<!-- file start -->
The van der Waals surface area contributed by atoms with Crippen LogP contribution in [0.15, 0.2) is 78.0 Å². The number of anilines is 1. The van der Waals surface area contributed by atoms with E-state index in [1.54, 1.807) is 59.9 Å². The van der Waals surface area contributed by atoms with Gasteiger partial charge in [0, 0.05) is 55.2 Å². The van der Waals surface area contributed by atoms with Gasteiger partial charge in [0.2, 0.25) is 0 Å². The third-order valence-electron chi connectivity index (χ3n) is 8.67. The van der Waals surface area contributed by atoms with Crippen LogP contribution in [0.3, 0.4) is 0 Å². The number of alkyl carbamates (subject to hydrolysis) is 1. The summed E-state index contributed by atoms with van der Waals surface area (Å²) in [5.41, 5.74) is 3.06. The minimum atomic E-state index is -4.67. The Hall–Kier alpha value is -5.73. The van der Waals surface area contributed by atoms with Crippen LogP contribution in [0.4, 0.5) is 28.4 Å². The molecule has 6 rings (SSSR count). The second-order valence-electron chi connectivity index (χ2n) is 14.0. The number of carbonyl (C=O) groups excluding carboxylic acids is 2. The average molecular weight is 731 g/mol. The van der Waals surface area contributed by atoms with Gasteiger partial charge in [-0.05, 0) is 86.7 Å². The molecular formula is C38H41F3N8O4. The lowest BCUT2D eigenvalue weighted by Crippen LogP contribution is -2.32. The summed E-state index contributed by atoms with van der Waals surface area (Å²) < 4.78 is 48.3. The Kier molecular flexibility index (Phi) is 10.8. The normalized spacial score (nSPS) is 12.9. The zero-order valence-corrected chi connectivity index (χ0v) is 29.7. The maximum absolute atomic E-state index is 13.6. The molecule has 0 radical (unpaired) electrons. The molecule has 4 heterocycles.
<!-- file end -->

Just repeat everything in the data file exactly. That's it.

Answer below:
The van der Waals surface area contributed by atoms with Crippen LogP contribution in [0.15, 0.2) is 78.0 Å². The number of anilines is 1. The van der Waals surface area contributed by atoms with E-state index in [1.54, 1.807) is 59.9 Å². The van der Waals surface area contributed by atoms with Gasteiger partial charge in [0, 0.05) is 55.2 Å². The van der Waals surface area contributed by atoms with Gasteiger partial charge in [0.2, 0.25) is 0 Å². The third-order valence-electron chi connectivity index (χ3n) is 8.67. The van der Waals surface area contributed by atoms with Crippen LogP contribution in [0.3, 0.4) is 0 Å². The number of alkyl carbamates (subject to hydrolysis) is 1. The summed E-state index contributed by atoms with van der Waals surface area (Å²) in [5.41, 5.74) is 3.06. The minimum atomic E-state index is -4.67. The Hall–Kier alpha value is -5.73. The van der Waals surface area contributed by atoms with Crippen LogP contribution in [0.4, 0.5) is 28.4 Å². The molecule has 6 rings (SSSR count). The second-order valence-electron chi connectivity index (χ2n) is 14.0. The number of carbonyl (C=O) groups excluding carboxylic acids is 2. The average molecular weight is 731 g/mol. The van der Waals surface area contributed by atoms with Gasteiger partial charge in [-0.05, 0) is 86.7 Å². The molecular formula is C38H41F3N8O4. The lowest BCUT2D eigenvalue weighted by Crippen LogP contribution is -2.32. The summed E-state index contributed by atoms with van der Waals surface area (Å²) < 4.78 is 48.3. The Kier molecular flexibility index (Phi) is 10.8. The normalized spacial score (nSPS) is 12.9. The zero-order valence-corrected chi connectivity index (χ0v) is 29.7. The maximum absolute atomic E-state index is 13.6. The molecule has 0 radical (unpaired) electrons. The molecule has 4 heterocycles.